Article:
Adding 3,000 extra steps a day can help older adults with hypertension significantly lower their blood pressure. About 80% of older adults in the United States have high blood pressure. Keeping it down can help protect against heart failure, heart attacks and strokes. “We’ll all get high blood pressure if we live long enough, at least in this country,” Linda Pescatello, professor of kinesiology at the University of Connecticut, said in a university news release. “That’s how prevalent it is.” While her previous research had shown that exercise could have an immediate and long-lasting impact on blood pressure, this new study set out to learn whether moderately increasing walking — popular in this age group — could do the same. “It’s easy to do, they don’t need any equipment, they can do it anywhere at almost any time,” said co-author Duck-Chul Lee, a professor of kinesiology at Iowa State University. The researchers focused on a group of sedentary 68- to 78-year-olds who walked about 4,000 steps per day. By adding in 3,000 steps, they would log 7,000 daily steps, in line with a recommendation of the American College of Sports Medicine. Getting “3,000 steps is large enough but not too challenging to achieve for health benefits,” Lee said in the release. Participants received kits with pedometers, blood pressure monitors and step diaries to track their…  read on >  read on >

Heart failure can make everyday activities and exercise tough to carry out, but yoga might be a beneficial add-on to standard care. A new study from India finds this ancient practice improves quality of life and cardio functioning. “Our patients observed improvement in systolic blood pressure and heart rate compared to patients who were on medication without yoga,” said lead study author Ajit Singh, a research scientist at Manipal Academy of Higher Education. (Systolic blood pressure is the first number in a blood pressure reading.) In heart failure, the heart muscle is either too weak or too stiff to pump properly. This can lead to fluid buildup, shortness of breath and other complications. How might yoga help? “Yoga is a combination of mind-body techniques, which is a set of physical exercises [asana] with breathing techniques [pranayama], relaxation and meditation that can be effectively used to stimulate physical and mental well-being,” Singh explained in an American College of Cardiology news release. For the study, the researchers enrolled 75 heart failure patients between the ages of 30 and 70 at a care center in South India. They had received recommended therapy for the previous six months to one year. Each had what’s called left ventricular ejection fraction (LVEF) of less than 45%, a sign of mild to moderate dysfunction, according to the U.S. National Institutes of Health.…  read on >  read on >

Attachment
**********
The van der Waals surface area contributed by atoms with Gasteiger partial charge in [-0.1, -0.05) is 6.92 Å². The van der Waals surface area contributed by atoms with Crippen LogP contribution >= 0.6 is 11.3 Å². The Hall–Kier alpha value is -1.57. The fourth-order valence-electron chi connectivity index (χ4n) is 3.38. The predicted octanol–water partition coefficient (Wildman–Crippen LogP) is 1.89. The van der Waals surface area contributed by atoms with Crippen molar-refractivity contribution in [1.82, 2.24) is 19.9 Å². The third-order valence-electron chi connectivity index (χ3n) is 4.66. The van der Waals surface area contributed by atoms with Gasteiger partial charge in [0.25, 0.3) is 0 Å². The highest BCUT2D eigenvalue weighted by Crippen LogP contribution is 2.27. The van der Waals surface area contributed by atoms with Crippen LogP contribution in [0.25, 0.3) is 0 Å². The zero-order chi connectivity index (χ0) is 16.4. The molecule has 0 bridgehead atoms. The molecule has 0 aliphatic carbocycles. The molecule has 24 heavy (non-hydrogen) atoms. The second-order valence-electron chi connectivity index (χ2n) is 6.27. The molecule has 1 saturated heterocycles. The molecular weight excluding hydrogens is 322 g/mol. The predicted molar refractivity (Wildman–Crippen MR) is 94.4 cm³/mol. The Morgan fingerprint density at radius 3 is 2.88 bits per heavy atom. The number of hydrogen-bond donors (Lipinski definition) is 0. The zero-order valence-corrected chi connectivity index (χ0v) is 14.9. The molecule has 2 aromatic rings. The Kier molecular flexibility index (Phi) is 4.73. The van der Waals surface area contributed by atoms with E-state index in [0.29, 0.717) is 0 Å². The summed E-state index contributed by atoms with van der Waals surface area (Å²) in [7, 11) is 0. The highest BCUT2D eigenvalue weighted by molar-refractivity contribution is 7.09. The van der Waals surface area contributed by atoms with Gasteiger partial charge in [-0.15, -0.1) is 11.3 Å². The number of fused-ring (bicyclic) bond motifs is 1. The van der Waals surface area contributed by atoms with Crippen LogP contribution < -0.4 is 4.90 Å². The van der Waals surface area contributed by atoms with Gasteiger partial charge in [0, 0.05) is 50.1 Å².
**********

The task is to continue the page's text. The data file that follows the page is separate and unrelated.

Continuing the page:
When it comes to staying trim, timing may be everything. That’s according to new research that found adults who routinely engaged in moderate-to-vigorous exercise early in the morning were less likely to be overweight or obese than those who worked out later in the day. “For individuals who exercise regularly, their body mass index [BMI] is 2 units lower and waist circumference is 1.5 inches shorter if they exercise in the early morning than in other times of day,” said study author Tongyu Ma, an assistant professor of exercise physiology at Franklin Pierce University in Rindge, N.H. BMI and waist circumference are considered two key measures of obesity risk. The upshot, said Ma, is that a “morning workout is a promising tool for weight management.” To explore the question, investigators tracked obesity status among nearly 5,300 adult men and women. All were enrolled in the ongoing U.S. National Health and Nutrition Examination Survey, either between 2003 to 2004 or between 2005 to 2006. Each of the participants wore a hip accelerometer whenever they were awake for somewhere between four to seven consecutive days, including at least one day over the weekend. Based on activity routines, they were then categorized into one of three exercise groups: morning (642 participants), midday (2,456) or evening (2,187). In turn, waist circumferences were measured and BMI scores were calculated. BMI…  read on >  read on >